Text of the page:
The patients had received a treatment regimen similar to that given to Timothy Ray Brown, known as the ‘Berlin patient’, who doctors said in 2009 had been cured of the virus by a bone-marrow transplant with cells that were resistant to HIV infection.
Unlike Brown, however, the two ‘Boston patients’ — nicknamed for the Massachusetts city where they were treated — received bone-marrow transplants with cells that were not resistant to HIV. Still, both of them seemed to be free of the virus for months after stopping treatment with antiretroviral medications. But at a meeting on HIV persistence this week in Miami, Florida, researchers reported that the virus has rebounded in both of the Boston patients.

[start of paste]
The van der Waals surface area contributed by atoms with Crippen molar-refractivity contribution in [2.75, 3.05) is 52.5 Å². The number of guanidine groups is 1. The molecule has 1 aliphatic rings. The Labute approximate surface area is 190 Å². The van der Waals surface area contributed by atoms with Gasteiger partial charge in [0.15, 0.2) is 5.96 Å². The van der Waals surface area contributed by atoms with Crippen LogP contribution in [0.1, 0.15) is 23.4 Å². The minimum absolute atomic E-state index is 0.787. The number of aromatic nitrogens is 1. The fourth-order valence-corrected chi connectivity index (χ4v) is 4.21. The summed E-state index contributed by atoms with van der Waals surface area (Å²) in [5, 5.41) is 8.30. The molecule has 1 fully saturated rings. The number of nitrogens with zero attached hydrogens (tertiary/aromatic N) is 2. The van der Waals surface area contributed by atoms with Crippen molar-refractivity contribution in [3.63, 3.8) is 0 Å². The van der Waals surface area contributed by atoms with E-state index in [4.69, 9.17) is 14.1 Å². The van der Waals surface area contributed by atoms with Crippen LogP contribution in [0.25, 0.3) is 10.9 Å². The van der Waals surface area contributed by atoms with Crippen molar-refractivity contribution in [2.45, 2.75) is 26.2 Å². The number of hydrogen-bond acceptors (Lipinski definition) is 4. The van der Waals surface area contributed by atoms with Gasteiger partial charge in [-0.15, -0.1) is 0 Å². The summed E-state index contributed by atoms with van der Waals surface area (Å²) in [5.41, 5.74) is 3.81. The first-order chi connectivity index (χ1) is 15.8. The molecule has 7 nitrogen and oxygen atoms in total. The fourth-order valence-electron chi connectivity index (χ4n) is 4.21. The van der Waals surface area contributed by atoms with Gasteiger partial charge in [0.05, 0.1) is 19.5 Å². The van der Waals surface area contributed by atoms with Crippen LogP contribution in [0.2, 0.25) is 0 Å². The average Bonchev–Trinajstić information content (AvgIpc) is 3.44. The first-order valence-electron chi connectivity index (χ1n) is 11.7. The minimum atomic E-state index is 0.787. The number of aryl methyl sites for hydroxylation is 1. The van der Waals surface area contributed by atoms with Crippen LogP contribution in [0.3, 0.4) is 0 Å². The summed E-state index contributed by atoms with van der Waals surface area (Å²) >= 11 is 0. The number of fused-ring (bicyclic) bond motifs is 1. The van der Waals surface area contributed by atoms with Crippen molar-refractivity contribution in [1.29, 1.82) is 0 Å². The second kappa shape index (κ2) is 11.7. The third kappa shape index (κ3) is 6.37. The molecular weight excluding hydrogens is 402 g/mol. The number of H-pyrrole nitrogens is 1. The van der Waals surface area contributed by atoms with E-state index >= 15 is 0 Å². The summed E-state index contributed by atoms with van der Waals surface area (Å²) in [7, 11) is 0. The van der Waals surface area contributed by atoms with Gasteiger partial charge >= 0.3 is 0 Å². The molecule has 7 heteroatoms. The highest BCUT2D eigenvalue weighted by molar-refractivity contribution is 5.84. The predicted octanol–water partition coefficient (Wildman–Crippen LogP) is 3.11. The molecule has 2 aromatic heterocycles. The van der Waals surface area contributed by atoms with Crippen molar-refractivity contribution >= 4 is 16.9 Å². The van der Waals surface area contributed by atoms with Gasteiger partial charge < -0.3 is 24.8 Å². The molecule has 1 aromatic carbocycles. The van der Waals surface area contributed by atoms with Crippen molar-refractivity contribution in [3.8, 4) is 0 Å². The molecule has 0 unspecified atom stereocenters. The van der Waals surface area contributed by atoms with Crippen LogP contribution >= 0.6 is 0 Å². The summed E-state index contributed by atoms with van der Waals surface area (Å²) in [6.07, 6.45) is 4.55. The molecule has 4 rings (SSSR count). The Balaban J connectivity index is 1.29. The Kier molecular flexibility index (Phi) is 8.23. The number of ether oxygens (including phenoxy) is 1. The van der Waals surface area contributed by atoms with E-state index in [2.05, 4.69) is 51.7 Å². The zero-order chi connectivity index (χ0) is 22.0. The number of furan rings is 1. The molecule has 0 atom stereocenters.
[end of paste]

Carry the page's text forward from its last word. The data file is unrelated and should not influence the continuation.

“It’s disappointing and very sobering,” says virologist Deborah Persaud of the Johns Hopkins Children's Center in Baltimore, Maryland, who reported in March that her team seemed to have cured an infant of HIV through treatment with antiretroviral medication.